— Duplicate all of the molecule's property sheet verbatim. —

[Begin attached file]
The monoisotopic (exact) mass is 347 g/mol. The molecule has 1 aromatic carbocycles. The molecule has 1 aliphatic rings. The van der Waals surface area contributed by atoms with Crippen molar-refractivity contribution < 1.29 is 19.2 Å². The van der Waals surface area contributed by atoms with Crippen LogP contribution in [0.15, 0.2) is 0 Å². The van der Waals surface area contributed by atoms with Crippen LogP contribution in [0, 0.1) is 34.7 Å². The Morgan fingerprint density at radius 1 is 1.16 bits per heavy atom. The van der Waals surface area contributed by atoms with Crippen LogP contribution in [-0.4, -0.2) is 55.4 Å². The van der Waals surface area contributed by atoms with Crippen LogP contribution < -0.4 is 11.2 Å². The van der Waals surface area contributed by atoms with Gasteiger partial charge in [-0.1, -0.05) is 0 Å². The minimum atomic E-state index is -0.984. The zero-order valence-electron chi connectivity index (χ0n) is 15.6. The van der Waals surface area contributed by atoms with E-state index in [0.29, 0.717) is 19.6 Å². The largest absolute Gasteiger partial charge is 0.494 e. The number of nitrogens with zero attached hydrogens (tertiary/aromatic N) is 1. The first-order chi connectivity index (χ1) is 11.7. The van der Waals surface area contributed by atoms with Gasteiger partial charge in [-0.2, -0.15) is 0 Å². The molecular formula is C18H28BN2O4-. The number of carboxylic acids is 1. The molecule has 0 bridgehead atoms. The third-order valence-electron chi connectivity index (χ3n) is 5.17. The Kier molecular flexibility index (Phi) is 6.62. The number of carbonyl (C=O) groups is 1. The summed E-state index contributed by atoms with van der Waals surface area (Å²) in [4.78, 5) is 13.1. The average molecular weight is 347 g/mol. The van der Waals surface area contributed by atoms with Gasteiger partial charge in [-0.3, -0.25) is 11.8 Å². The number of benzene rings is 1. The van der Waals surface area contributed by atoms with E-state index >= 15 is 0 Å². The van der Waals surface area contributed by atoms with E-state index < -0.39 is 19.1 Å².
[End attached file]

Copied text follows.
The monoisotopic (exact) mass is 347 g/mol. The molecule has 1 aromatic carbocycles. The molecule has 1 aliphatic rings. The van der Waals surface area contributed by atoms with Crippen molar-refractivity contribution < 1.29 is 19.2 Å². The van der Waals surface area contributed by atoms with Crippen LogP contribution in [0.15, 0.2) is 0 Å². The van der Waals surface area contributed by atoms with Crippen LogP contribution in [0, 0.1) is 34.7 Å². The Morgan fingerprint density at radius 1 is 1.16 bits per heavy atom. The van der Waals surface area contributed by atoms with Crippen LogP contribution in [-0.4, -0.2) is 55.4 Å². The van der Waals surface area contributed by atoms with Crippen LogP contribution < -0.4 is 11.2 Å². The van der Waals surface area contributed by atoms with Gasteiger partial charge in [-0.1, -0.05) is 0 Å². The minimum atomic E-state index is -0.984. The zero-order valence-electron chi connectivity index (χ0n) is 15.6. The van der Waals surface area contributed by atoms with E-state index in [0.29, 0.717) is 19.6 Å². The largest absolute Gasteiger partial charge is 0.494 e. The number of nitrogens with zero attached hydrogens (tertiary/aromatic N) is 1. The first-order chi connectivity index (χ1) is 11.7. The van der Waals surface area contributed by atoms with Gasteiger partial charge in [-0.2, -0.15) is 0 Å². The molecular formula is C18H28BN2O4-. The number of carboxylic acids is 1. The molecule has 0 bridgehead atoms. The third-order valence-electron chi connectivity index (χ3n) is 5.17. The Kier molecular flexibility index (Phi) is 6.62. The number of carbonyl (C=O) groups is 1. The summed E-state index contributed by atoms with van der Waals surface area (Å²) in [4.78, 5) is 13.1. The average molecular weight is 347 g/mol. The van der Waals surface area contributed by atoms with Gasteiger partial charge in [-0.3, -0.25) is 11.8 Å². The number of benzene rings is 1. The van der Waals surface area contributed by atoms with E-state index >= 15 is 0 Å². The van der Waals surface area contributed by atoms with E-state index < -0.39 is 19.1 Å².